Whenever we think of racism in america, the first thing that comes to mind is always the deep south. What might not come to mind is Pittsburgh, or Philadelphia, or Brooklyn. This is one of the misapprehensions that many will find themselves faced with when they walk into this movie; the concept that we can’t just blame one part of the country for the sort of hateful, idiotic bigotry that stained our nation for such a long period of its history. At the time, baseball acted as a sort of melting pot in which one group’s prejudices could poison the entire nation, and it’s this poison that made segregation on a national level possible in Major League Baseball even after the majority of the country had begun to move into the future. This is the world that Jackie Robinson turned upside down with a combination of personal restraint and inarguable mastery of the game, and it’s this factor which never ceases to remind us that Robinson’s story is one that stretches beyond the field and into the annals of civil rights history. It may confine itself a bit too much to genre standards than some critics may desire, but a strong set of performances combined with an unwavering sense of respect for the characters it is based on make 42 an effectively inspirational experience fitting of the incredible man it is based off of.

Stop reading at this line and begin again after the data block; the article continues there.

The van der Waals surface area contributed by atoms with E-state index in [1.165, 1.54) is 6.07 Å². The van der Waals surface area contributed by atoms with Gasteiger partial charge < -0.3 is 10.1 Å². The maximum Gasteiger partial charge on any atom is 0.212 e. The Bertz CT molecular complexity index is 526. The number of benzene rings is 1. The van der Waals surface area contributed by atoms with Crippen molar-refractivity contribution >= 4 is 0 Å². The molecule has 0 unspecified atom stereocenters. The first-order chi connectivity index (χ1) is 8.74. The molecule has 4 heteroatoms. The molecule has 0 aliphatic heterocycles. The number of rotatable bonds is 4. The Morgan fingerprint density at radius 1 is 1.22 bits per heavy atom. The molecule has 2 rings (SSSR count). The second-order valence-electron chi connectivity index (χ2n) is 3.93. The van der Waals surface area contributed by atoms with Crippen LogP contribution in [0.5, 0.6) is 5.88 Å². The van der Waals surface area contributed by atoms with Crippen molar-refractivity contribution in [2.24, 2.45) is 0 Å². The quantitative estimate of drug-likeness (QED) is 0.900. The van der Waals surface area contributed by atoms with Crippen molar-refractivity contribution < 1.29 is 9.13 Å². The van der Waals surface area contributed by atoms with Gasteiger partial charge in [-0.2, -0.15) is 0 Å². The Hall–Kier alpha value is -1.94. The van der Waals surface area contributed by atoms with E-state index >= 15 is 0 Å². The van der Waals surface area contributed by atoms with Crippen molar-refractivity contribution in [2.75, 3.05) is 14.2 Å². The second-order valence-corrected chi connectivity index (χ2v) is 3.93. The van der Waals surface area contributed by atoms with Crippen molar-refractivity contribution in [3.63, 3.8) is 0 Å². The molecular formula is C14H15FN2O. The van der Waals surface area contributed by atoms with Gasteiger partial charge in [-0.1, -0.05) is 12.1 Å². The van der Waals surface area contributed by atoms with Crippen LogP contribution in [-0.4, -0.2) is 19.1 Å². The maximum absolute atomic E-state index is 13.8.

The life story of Jackie Robinson and his history-making signing with the Brooklyn Dodgers under the guidance of team executive Branch Rickey.
Any movies based on real events can’t quite be judged in terms of plot on the same level an original film would be. There’s usually some sort of trade-off between compelling story-telling and truthfulness to real life, and no matter where you end up on that scale some people will be unhappy with the end results. Not being an expert on Robinson’s life, I can’t speak as to how close the movie comes to matching what actually happened. What I can say is that the execution of the premise is pretty straightforward, and if you’ve seen any sports movie in the past several decades you probably won’t find much to surprise you. That being said, the story itself is interesting enough to not need a lot of twists and turns, so I wasn’t bothered much by the predictability issues.
The Writing: 8/10
The screenplay, written by director Brian Helgeland, is by far one of the biggest factors that sets the movie apart from similar sports biopics. I was very impressed with how well the writing was able to strike a balance between wit and emotional weight, both of which are necessary to keep the movie entertaining enough to keep crowds happy but strong enough to convey the emotional weight of what the characters are going through. Some of the best examples of this can be seen in Robinson and Rickey’s interactions, including the highly promoted “I want someone with the guts not to fight back” scene.